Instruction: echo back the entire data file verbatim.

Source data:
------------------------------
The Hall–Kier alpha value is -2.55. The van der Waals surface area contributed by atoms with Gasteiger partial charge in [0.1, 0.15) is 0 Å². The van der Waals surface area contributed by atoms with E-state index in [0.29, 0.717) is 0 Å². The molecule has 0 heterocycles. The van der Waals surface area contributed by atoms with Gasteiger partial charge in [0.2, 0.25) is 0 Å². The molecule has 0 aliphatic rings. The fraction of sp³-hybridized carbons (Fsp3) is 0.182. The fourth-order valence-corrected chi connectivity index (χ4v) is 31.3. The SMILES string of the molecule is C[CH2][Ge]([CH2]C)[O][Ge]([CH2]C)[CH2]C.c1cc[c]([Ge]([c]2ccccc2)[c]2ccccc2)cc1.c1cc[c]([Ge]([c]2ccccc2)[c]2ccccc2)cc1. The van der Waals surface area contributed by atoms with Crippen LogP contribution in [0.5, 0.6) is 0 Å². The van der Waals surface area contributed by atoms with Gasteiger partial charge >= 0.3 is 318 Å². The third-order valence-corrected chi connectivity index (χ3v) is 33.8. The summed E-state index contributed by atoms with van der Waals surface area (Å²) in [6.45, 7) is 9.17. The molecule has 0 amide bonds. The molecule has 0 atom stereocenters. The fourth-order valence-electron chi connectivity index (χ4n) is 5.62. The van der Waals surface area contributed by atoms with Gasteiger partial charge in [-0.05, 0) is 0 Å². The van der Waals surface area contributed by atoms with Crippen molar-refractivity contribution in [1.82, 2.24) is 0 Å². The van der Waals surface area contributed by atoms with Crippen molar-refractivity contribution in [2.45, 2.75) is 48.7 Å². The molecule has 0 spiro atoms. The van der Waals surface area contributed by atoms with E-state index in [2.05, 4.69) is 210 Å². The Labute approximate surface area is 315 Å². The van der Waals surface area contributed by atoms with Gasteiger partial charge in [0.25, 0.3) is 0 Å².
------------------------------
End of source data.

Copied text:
The Hall–Kier alpha value is -2.55. The van der Waals surface area contributed by atoms with Gasteiger partial charge in [0.1, 0.15) is 0 Å². The van der Waals surface area contributed by atoms with E-state index in [0.29, 0.717) is 0 Å². The molecule has 0 heterocycles. The van der Waals surface area contributed by atoms with Gasteiger partial charge in [0.2, 0.25) is 0 Å². The molecule has 0 aliphatic rings. The fraction of sp³-hybridized carbons (Fsp3) is 0.182. The fourth-order valence-corrected chi connectivity index (χ4v) is 31.3. The SMILES string of the molecule is C[CH2][Ge]([CH2]C)[O][Ge]([CH2]C)[CH2]C.c1cc[c]([Ge]([c]2ccccc2)[c]2ccccc2)cc1.c1cc[c]([Ge]([c]2ccccc2)[c]2ccccc2)cc1. The van der Waals surface area contributed by atoms with Crippen LogP contribution in [0.5, 0.6) is 0 Å². The van der Waals surface area contributed by atoms with Gasteiger partial charge >= 0.3 is 318 Å². The third-order valence-corrected chi connectivity index (χ3v) is 33.8. The summed E-state index contributed by atoms with van der Waals surface area (Å²) in [6.45, 7) is 9.17. The molecule has 0 amide bonds. The molecule has 0 atom stereocenters. The fourth-order valence-electron chi connectivity index (χ4n) is 5.62. The van der Waals surface area contributed by atoms with Gasteiger partial charge in [-0.05, 0) is 0 Å². The van der Waals surface area contributed by atoms with Crippen molar-refractivity contribution in [1.82, 2.24) is 0 Å². The van der Waals surface area contributed by atoms with Crippen molar-refractivity contribution in [2.45, 2.75) is 48.7 Å². The molecule has 0 spiro atoms. The van der Waals surface area contributed by atoms with E-state index in [2.05, 4.69) is 210 Å². The Labute approximate surface area is 315 Å². The van der Waals surface area contributed by atoms with Gasteiger partial charge in [0.25, 0.3) is 0 Å².